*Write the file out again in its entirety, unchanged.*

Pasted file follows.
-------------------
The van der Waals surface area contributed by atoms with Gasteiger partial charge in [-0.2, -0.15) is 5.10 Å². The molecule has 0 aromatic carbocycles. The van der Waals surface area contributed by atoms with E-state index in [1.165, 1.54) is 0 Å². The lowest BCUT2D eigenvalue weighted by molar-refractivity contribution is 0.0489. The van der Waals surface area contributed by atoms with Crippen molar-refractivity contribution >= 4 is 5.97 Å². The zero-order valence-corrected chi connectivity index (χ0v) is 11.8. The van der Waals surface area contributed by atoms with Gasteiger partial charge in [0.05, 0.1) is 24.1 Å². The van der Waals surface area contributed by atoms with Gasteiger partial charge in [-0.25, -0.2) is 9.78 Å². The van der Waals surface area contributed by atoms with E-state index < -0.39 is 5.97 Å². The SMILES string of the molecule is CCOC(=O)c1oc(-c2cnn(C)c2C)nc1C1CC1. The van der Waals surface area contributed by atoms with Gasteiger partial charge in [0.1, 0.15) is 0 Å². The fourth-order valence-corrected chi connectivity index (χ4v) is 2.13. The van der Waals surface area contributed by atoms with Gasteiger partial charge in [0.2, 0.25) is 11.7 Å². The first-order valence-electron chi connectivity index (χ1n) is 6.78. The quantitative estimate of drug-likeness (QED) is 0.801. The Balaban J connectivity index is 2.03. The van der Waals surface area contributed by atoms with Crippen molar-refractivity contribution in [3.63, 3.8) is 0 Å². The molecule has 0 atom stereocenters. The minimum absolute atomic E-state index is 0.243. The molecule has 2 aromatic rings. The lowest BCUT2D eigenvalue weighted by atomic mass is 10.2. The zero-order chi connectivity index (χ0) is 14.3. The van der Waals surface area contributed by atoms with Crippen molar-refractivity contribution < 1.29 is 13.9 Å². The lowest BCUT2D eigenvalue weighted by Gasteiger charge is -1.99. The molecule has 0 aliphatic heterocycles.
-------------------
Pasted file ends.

The van der Waals surface area contributed by atoms with Gasteiger partial charge in [-0.2, -0.15) is 5.10 Å². The molecule has 0 aromatic carbocycles. The van der Waals surface area contributed by atoms with E-state index in [1.165, 1.54) is 0 Å². The lowest BCUT2D eigenvalue weighted by molar-refractivity contribution is 0.0489. The van der Waals surface area contributed by atoms with Crippen molar-refractivity contribution >= 4 is 5.97 Å². The zero-order valence-corrected chi connectivity index (χ0v) is 11.8. The van der Waals surface area contributed by atoms with Gasteiger partial charge in [0.05, 0.1) is 24.1 Å². The van der Waals surface area contributed by atoms with Gasteiger partial charge in [-0.25, -0.2) is 9.78 Å². The van der Waals surface area contributed by atoms with E-state index < -0.39 is 5.97 Å². The SMILES string of the molecule is CCOC(=O)c1oc(-c2cnn(C)c2C)nc1C1CC1. The van der Waals surface area contributed by atoms with Gasteiger partial charge in [0.1, 0.15) is 0 Å². The fourth-order valence-corrected chi connectivity index (χ4v) is 2.13. The van der Waals surface area contributed by atoms with Gasteiger partial charge in [0.2, 0.25) is 11.7 Å². The first-order valence-electron chi connectivity index (χ1n) is 6.78. The quantitative estimate of drug-likeness (QED) is 0.801. The Balaban J connectivity index is 2.03. The van der Waals surface area contributed by atoms with Crippen molar-refractivity contribution in [3.63, 3.8) is 0 Å². The molecule has 0 atom stereocenters. The minimum absolute atomic E-state index is 0.243. The molecule has 2 aromatic rings. The lowest BCUT2D eigenvalue weighted by atomic mass is 10.2. The zero-order chi connectivity index (χ0) is 14.3. The van der Waals surface area contributed by atoms with Crippen molar-refractivity contribution < 1.29 is 13.9 Å². The lowest BCUT2D eigenvalue weighted by Gasteiger charge is -1.99. The molecule has 0 aliphatic heterocycles.